The contract also guarantees lactation spaces for new mothers and stronger procedures to combat workplace sexual harassment.
Under the new agreement, pay for faculty who work at the campuses in Camden and Newark will be commensurate with their faculty in New Brunswick.
Camden faculty currently earn 20% less than faculty in New Brunswick, and Newark faculty earn 10% less than those in New Brunswick, said Dr. David Hughes, Vice President of AAUP-AFT.
“We looked at that situation and said this is not right. We are one state of New Jersey, we are one faculty,” said Hughes.
The union had already achieved one of their demands before reaching the deal on April 16: additional funding for the school's Diversity Hiring Initiative. On April 3, Barchi announced his administration would spend an additional $20 million on the initiative, which seeks to enhance faculty diversity to better reflect the diversity of the Rutgers student body, one of the most diverse student bodies in the United States.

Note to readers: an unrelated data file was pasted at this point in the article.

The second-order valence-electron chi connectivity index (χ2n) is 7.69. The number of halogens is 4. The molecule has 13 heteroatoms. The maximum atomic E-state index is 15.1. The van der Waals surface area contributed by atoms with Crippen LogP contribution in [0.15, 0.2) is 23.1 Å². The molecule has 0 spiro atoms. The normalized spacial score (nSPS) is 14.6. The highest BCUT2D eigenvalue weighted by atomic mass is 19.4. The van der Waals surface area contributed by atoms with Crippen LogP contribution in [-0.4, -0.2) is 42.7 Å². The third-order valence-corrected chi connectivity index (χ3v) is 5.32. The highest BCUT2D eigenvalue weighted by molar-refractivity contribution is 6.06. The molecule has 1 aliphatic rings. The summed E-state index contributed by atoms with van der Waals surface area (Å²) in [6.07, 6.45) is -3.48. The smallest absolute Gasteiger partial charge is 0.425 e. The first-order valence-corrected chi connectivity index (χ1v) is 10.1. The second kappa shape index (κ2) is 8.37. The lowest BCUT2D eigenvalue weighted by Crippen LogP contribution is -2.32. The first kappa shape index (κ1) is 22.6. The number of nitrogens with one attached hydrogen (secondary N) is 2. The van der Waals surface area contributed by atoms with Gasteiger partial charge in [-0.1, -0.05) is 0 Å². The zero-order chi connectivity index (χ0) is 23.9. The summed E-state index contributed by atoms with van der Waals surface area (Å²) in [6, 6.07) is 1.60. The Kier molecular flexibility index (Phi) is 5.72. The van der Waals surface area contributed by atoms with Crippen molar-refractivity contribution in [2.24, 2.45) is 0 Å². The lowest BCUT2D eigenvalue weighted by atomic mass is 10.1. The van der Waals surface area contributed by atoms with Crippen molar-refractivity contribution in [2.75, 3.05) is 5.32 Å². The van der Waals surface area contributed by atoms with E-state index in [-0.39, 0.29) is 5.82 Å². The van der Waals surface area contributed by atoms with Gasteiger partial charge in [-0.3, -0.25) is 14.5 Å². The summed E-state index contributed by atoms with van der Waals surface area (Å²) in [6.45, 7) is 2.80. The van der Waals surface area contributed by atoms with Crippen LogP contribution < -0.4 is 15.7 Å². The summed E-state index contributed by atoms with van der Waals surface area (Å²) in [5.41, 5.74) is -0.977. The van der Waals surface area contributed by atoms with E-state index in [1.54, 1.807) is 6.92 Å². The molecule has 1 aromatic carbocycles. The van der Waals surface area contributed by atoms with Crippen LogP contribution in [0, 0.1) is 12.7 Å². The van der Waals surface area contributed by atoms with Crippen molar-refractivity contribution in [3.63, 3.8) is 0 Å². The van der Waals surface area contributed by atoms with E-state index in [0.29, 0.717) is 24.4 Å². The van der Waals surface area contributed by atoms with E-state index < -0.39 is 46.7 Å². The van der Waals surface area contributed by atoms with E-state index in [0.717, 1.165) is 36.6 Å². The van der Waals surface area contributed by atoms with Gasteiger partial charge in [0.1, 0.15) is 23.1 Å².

Teaching assistants (TA's) and graduate assistants (GA's) can also expect annual salary increases over the course of four years. By the end of the contract, salaries for TA's and GA's will increase from $25,969 to $30,162.
The administration did not concede to a few demands, one of which was a $15 minimum wage for all university employees. The Rutgers administration walked out of the room when the union raised the issue and refused to negotiate on issues related to student finances, said Hughes.
A Rutgers spokesperson failed to reply to any requests for comment on the administration's refusal to negotiate on issues related to students.
One key point in the new contract protects TA positions awarded to grad students, by preventing the administration from converting them to PTL positions, which earn less pay, according to the summary.
“Graduate students here at Rutgers come here because we want to be supported as scholars and teachers in training and now through this contract we have many strides to ensure grad students are supported financially and with the benefits they need to do their best work,” said Dr. Lauren Frazee, a TA and member of the bargaining team.